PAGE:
The United Nations refugee agency reports 60 states attending a two-day ministerial conference have pledged to improve protection and assistance for millions of forcibly displaced and stateless people. Representatives of almost 150 countries were present at the conference in Geneva, making it the largest ever held on refugee and stateless people in UNHCR’s 60-year history.
The conference was called to bolster international support for the 1951 U.N. Refugee Convention, which has literally saved the lives of millions of people fleeing war and persecution and the 1961 Convention on the Reduction of Statelessness.
U.N. High Commissioner for Refugees Antonio Guterres says the conference was absolutely necessary because of the enormous increase in the number of refugees this year. Since the beginning of the year, he says 750,000 people have crossed international borders in search of protection. Much of this exodus was due to the uprisings in the Middle East and North Africa.
As more refugees are being generated, Guterres says more than 7 million people are living in protracted refugee situations. He says they continue to live in exile with little hope for a normal life because few durable solutions are available for them.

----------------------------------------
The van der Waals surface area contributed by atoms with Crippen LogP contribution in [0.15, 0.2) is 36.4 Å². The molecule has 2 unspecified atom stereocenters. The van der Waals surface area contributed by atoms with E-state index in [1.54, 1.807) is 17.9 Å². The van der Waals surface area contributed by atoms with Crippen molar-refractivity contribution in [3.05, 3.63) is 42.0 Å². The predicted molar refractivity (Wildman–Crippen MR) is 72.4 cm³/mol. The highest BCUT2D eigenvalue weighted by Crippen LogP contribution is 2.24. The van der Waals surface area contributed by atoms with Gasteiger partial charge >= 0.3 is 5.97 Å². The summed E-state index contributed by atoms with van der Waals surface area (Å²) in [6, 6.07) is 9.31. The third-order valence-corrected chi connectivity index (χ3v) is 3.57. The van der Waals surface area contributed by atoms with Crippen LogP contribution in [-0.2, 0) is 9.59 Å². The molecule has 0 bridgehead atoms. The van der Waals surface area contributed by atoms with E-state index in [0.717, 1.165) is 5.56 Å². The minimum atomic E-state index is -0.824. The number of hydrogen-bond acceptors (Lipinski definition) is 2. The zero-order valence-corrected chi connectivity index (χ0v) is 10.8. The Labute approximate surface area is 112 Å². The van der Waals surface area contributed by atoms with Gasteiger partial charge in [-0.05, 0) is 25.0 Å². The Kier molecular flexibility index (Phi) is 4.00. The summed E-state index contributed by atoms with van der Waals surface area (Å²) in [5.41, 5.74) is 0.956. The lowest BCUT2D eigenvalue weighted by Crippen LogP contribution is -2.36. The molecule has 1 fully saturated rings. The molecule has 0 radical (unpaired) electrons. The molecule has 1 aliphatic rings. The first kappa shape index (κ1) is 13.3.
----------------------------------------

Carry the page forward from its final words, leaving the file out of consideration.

“At the same time, we are facing a serious economic and financial crisis in many parts of the world, and we are witnessing in many public opinions signals of anxiety, of insecurity - sometimes of fear in relation to the future, and that generates also feelings of xenophobia that here and there threaten the protection of refugees and stateless people," said Guterres.
The U.N. refugee agency reports there are 43.7 million refugees, asylum-seekers and people displaced internally by conflict around the world. In addition, another 12 million stateless people are all but forgotten and are denied access to basic services, such as health and education.
High Commissioner Guterres says he is encouraged by the outcome of the conference. In fact, he says he never expected this meeting to go as far as it did. He says he is surprised by what has been achieved.
“Not only there was a large consensus on reaffirming and strengthening the protection of refugees and stateless people," he said. "But there were concrete pledges made by states and other international organizations in relation to the improvement of the protection regime of both refugees and stateless people.”
Guterres cites several examples. He notes 20 countries have announced plans to improve their legislation for the protection of refugees, 19 have presented proposals to integrate refugees into their societies, and 18 have promised to improve access to resettlement.
In addition, he says seven new countries have ratified the 1961 Statelessness Convention, and 20 others have said they will follow suit in the near future. He says these pledges will significantly strengthen the convention, which until now has been ratified by only 37 countries.